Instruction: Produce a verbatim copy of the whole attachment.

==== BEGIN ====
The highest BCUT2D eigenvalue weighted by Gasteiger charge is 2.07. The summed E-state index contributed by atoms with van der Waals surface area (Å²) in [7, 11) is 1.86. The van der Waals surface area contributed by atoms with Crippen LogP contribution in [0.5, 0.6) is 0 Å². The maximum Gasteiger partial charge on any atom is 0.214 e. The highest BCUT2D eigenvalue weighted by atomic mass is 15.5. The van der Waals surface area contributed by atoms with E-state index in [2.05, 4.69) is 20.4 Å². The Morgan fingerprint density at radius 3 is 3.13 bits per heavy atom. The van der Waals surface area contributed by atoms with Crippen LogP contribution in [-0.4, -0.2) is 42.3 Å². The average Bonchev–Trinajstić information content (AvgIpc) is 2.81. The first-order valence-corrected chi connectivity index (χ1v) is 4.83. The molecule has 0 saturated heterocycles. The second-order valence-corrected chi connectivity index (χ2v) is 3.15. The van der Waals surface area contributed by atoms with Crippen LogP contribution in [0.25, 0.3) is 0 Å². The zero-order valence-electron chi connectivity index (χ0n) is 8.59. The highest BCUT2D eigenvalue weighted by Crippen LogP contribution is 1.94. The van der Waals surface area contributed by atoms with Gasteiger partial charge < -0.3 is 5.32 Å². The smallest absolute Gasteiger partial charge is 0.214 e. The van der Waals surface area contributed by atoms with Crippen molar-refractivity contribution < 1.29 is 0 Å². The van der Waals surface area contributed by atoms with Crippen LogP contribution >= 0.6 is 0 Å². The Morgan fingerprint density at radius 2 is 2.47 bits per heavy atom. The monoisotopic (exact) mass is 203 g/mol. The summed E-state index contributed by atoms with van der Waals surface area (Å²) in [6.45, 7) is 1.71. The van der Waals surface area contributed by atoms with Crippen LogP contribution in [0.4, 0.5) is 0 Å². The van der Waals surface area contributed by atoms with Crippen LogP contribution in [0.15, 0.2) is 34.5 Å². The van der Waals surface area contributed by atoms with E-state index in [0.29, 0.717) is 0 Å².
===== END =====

The highest BCUT2D eigenvalue weighted by Gasteiger charge is 2.07. The summed E-state index contributed by atoms with van der Waals surface area (Å²) in [7, 11) is 1.86. The van der Waals surface area contributed by atoms with Crippen LogP contribution in [0.5, 0.6) is 0 Å². The maximum Gasteiger partial charge on any atom is 0.214 e. The highest BCUT2D eigenvalue weighted by atomic mass is 15.5. The van der Waals surface area contributed by atoms with E-state index in [2.05, 4.69) is 20.4 Å². The Morgan fingerprint density at radius 3 is 3.13 bits per heavy atom. The van der Waals surface area contributed by atoms with Crippen LogP contribution in [-0.4, -0.2) is 42.3 Å². The average Bonchev–Trinajstić information content (AvgIpc) is 2.81. The first-order valence-corrected chi connectivity index (χ1v) is 4.83. The molecule has 0 saturated heterocycles. The second-order valence-corrected chi connectivity index (χ2v) is 3.15. The van der Waals surface area contributed by atoms with Crippen LogP contribution in [0.25, 0.3) is 0 Å². The zero-order valence-electron chi connectivity index (χ0n) is 8.59. The highest BCUT2D eigenvalue weighted by Crippen LogP contribution is 1.94. The van der Waals surface area contributed by atoms with Gasteiger partial charge < -0.3 is 5.32 Å². The smallest absolute Gasteiger partial charge is 0.214 e. The van der Waals surface area contributed by atoms with Crippen molar-refractivity contribution < 1.29 is 0 Å². The van der Waals surface area contributed by atoms with Crippen LogP contribution >= 0.6 is 0 Å². The Morgan fingerprint density at radius 2 is 2.47 bits per heavy atom. The monoisotopic (exact) mass is 203 g/mol. The summed E-state index contributed by atoms with van der Waals surface area (Å²) in [6.45, 7) is 1.71. The van der Waals surface area contributed by atoms with Crippen LogP contribution in [0.4, 0.5) is 0 Å². The van der Waals surface area contributed by atoms with Crippen LogP contribution in [0.15, 0.2) is 34.5 Å². The van der Waals surface area contributed by atoms with E-state index in [0.29, 0.717) is 0 Å².